As it's been preached to me, justice, here, refers to God's faithfulness to His own promises. It does not refer to giving us what we deserve, which would be Hell. Toward us, justice would necessarily mean Hell.
Instead, "Just" refers to the fact that He has promised to forgive us through the cleansing power of Christ's blood, as long as we have repented and placed our faith in Christ.
Short version: In this verse, we see that because God is Just, He will keep His promises. That would be why the word is combined with "faithful".
For doctrinal support, I refer to Barne's Notes on the Bible
And just to forgive us our sins - The word "just" here cannot be used
in a strict and proper sense, since the forgiveness of sins is never
an act of justice, but is an act of mercy. If it were an act of
justice it could be demanded or enforced, and that is the same as to
say that it is not forgiveness, for in that case there could have been
no sin to be pardoned. But the word "just" is often used in a larger
sense, as denoting upright, equitable, acting properly in the
circumstances of the case, etc. Compare the notes at Matthew 1:19.
Here the word may be used in one of the following senses:
(1) Either as referring to his general excellence of character, or his
disposition to do what is proper; that is, he is one who will act in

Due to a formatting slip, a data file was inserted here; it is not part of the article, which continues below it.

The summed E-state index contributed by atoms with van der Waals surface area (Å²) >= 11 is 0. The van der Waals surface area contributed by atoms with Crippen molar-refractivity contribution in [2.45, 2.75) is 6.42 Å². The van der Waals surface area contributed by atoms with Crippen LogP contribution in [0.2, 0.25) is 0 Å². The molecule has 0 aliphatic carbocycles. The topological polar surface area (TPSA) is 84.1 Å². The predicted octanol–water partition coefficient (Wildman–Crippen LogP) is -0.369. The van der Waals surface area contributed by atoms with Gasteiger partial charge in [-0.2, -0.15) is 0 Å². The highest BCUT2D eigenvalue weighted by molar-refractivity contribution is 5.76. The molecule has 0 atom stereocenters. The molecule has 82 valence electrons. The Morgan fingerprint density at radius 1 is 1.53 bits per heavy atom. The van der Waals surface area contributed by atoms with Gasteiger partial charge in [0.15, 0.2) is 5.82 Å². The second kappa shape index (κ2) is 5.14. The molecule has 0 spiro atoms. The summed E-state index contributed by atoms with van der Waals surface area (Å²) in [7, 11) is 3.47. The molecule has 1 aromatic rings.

every way as becomes God; or,
(2) that he will be just in the sense that he will be true to his
promises; or that, since he has promised to pardon sinners, he will be
found faithfully to adhere to those engagements; or perhaps,
(3) that he will be just to his Son in the covenant of redemption,
since, now that an atonement has been made by him, and a way has been
opened through his sufferings by which God can consistently pardon,
and with a view and an understanding that he might and would pardon,
it would be an act of injustice to him if he did not pardon those who
believe on him.
Viewed in either aspect, we may have the fullest assurance that God is
ready to pardon us if we exercise true repentance and faith. No one
can come to God without finding him ready to do all that is
appropriate for a God to do in pardoning transgressors; no one who
will not, in fact, receive forgiveness if he repents, and believes,
and makes confession; no one who will not find that God is just to his
Son in the covenant of redemption, in pardoning and saving all who put
their trust in the merits of his sacrifice.
Also from Vincent's Word Studies (also available from the same link as Clarke's Commentary)
Rev., righteous. From δίκη right. The term is applied both to God and
to Christ. See Revelation 16:5; John 17:25; 1 John 2:1; 1 John 3:7; 1
Peter 3:18. The two words, faithful and righteous, imply each other.
They unite in a true conception of God's character. God, who is
absolute rightness, must be faithful to His own nature, and His
righteous dealing with men who partake of that nature and walk in
fellowship with Him, is simply fidelity to Himself. "Righteousness is
truth passing into action" (Westcott).